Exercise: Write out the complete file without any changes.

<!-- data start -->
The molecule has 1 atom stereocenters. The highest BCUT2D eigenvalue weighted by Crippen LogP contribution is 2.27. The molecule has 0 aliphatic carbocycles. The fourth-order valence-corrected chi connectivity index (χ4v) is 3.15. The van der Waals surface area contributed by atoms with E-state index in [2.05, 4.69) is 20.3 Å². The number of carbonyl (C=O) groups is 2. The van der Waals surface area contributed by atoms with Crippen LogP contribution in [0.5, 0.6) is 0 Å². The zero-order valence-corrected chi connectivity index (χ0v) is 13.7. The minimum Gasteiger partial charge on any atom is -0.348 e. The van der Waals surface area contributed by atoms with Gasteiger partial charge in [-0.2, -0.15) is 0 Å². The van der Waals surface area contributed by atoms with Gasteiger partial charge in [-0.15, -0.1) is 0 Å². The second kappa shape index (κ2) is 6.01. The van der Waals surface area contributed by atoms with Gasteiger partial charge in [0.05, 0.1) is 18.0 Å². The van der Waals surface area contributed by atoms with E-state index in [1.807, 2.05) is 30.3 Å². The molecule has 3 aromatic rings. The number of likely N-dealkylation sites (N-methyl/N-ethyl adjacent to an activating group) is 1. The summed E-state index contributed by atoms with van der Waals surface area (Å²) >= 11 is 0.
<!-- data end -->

The molecule has 1 atom stereocenters. The highest BCUT2D eigenvalue weighted by Crippen LogP contribution is 2.27. The molecule has 0 aliphatic carbocycles. The fourth-order valence-corrected chi connectivity index (χ4v) is 3.15. The van der Waals surface area contributed by atoms with E-state index in [2.05, 4.69) is 20.3 Å². The number of carbonyl (C=O) groups is 2. The van der Waals surface area contributed by atoms with Crippen LogP contribution in [0.5, 0.6) is 0 Å². The zero-order valence-corrected chi connectivity index (χ0v) is 13.7. The minimum Gasteiger partial charge on any atom is -0.348 e. The van der Waals surface area contributed by atoms with Gasteiger partial charge in [-0.2, -0.15) is 0 Å². The van der Waals surface area contributed by atoms with Gasteiger partial charge in [-0.15, -0.1) is 0 Å². The second kappa shape index (κ2) is 6.01. The van der Waals surface area contributed by atoms with Gasteiger partial charge in [0.05, 0.1) is 18.0 Å². The van der Waals surface area contributed by atoms with E-state index in [1.807, 2.05) is 30.3 Å². The molecule has 3 aromatic rings. The number of likely N-dealkylation sites (N-methyl/N-ethyl adjacent to an activating group) is 1. The summed E-state index contributed by atoms with van der Waals surface area (Å²) >= 11 is 0.